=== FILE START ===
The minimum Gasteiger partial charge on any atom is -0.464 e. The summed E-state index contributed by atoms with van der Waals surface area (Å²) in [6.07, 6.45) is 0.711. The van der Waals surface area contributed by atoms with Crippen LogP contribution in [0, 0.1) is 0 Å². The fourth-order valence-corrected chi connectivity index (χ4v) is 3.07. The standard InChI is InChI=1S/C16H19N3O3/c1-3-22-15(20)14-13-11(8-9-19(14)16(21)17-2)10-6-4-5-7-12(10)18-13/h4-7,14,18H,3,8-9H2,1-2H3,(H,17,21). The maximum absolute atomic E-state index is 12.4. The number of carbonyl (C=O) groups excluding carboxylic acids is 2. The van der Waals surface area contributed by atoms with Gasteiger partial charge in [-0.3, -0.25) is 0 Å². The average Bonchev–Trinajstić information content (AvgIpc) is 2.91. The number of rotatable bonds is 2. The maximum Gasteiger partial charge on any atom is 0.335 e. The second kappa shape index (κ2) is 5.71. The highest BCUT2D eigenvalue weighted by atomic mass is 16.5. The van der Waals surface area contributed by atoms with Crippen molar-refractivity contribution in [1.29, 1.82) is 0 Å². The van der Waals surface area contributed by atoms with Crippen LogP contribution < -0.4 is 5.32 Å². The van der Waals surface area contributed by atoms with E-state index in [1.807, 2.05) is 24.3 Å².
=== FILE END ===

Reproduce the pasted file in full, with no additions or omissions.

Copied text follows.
The minimum Gasteiger partial charge on any atom is -0.464 e. The summed E-state index contributed by atoms with van der Waals surface area (Å²) in [6.07, 6.45) is 0.711. The van der Waals surface area contributed by atoms with Crippen LogP contribution in [0, 0.1) is 0 Å². The fourth-order valence-corrected chi connectivity index (χ4v) is 3.07. The standard InChI is InChI=1S/C16H19N3O3/c1-3-22-15(20)14-13-11(8-9-19(14)16(21)17-2)10-6-4-5-7-12(10)18-13/h4-7,14,18H,3,8-9H2,1-2H3,(H,17,21). The maximum absolute atomic E-state index is 12.4. The number of carbonyl (C=O) groups excluding carboxylic acids is 2. The van der Waals surface area contributed by atoms with Gasteiger partial charge in [-0.3, -0.25) is 0 Å². The average Bonchev–Trinajstić information content (AvgIpc) is 2.91. The number of rotatable bonds is 2. The maximum Gasteiger partial charge on any atom is 0.335 e. The second kappa shape index (κ2) is 5.71. The highest BCUT2D eigenvalue weighted by atomic mass is 16.5. The van der Waals surface area contributed by atoms with Crippen molar-refractivity contribution in [1.29, 1.82) is 0 Å². The van der Waals surface area contributed by atoms with Crippen LogP contribution < -0.4 is 5.32 Å². The van der Waals surface area contributed by atoms with E-state index in [1.807, 2.05) is 24.3 Å².